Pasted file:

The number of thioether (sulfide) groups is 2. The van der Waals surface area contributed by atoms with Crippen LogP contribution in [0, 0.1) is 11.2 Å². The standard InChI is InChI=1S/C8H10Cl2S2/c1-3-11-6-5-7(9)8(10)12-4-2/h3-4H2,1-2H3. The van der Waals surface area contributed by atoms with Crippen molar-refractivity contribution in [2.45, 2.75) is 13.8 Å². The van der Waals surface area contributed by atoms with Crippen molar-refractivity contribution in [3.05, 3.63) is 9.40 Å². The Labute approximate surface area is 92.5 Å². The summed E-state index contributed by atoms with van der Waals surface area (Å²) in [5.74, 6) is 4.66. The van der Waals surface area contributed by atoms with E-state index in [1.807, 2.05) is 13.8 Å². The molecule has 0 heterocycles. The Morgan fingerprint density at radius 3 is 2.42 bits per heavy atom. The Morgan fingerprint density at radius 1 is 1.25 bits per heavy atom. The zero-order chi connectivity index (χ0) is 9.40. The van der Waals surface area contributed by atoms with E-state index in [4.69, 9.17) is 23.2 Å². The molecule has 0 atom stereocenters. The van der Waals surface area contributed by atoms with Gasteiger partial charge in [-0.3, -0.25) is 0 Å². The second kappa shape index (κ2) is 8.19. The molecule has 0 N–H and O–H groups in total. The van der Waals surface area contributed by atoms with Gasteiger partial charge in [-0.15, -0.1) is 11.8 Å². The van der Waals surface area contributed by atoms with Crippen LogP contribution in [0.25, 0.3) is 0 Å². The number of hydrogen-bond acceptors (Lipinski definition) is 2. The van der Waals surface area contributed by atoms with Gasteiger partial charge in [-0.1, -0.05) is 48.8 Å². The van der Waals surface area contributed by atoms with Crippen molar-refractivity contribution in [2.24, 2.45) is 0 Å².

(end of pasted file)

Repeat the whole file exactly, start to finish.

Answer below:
The number of thioether (sulfide) groups is 2. The van der Waals surface area contributed by atoms with Crippen LogP contribution in [0, 0.1) is 11.2 Å². The standard InChI is InChI=1S/C8H10Cl2S2/c1-3-11-6-5-7(9)8(10)12-4-2/h3-4H2,1-2H3. The van der Waals surface area contributed by atoms with Crippen molar-refractivity contribution in [2.45, 2.75) is 13.8 Å². The van der Waals surface area contributed by atoms with Crippen molar-refractivity contribution in [3.05, 3.63) is 9.40 Å². The Labute approximate surface area is 92.5 Å². The summed E-state index contributed by atoms with van der Waals surface area (Å²) in [5.74, 6) is 4.66. The van der Waals surface area contributed by atoms with E-state index in [1.807, 2.05) is 13.8 Å². The molecule has 0 heterocycles. The Morgan fingerprint density at radius 3 is 2.42 bits per heavy atom. The Morgan fingerprint density at radius 1 is 1.25 bits per heavy atom. The zero-order chi connectivity index (χ0) is 9.40. The van der Waals surface area contributed by atoms with E-state index in [4.69, 9.17) is 23.2 Å². The molecule has 0 atom stereocenters. The van der Waals surface area contributed by atoms with Gasteiger partial charge in [-0.3, -0.25) is 0 Å². The second kappa shape index (κ2) is 8.19. The molecule has 0 N–H and O–H groups in total. The van der Waals surface area contributed by atoms with Gasteiger partial charge in [-0.15, -0.1) is 11.8 Å². The van der Waals surface area contributed by atoms with Crippen LogP contribution in [0.25, 0.3) is 0 Å². The number of hydrogen-bond acceptors (Lipinski definition) is 2. The van der Waals surface area contributed by atoms with Gasteiger partial charge in [-0.1, -0.05) is 48.8 Å². The van der Waals surface area contributed by atoms with Crippen molar-refractivity contribution in [2.24, 2.45) is 0 Å².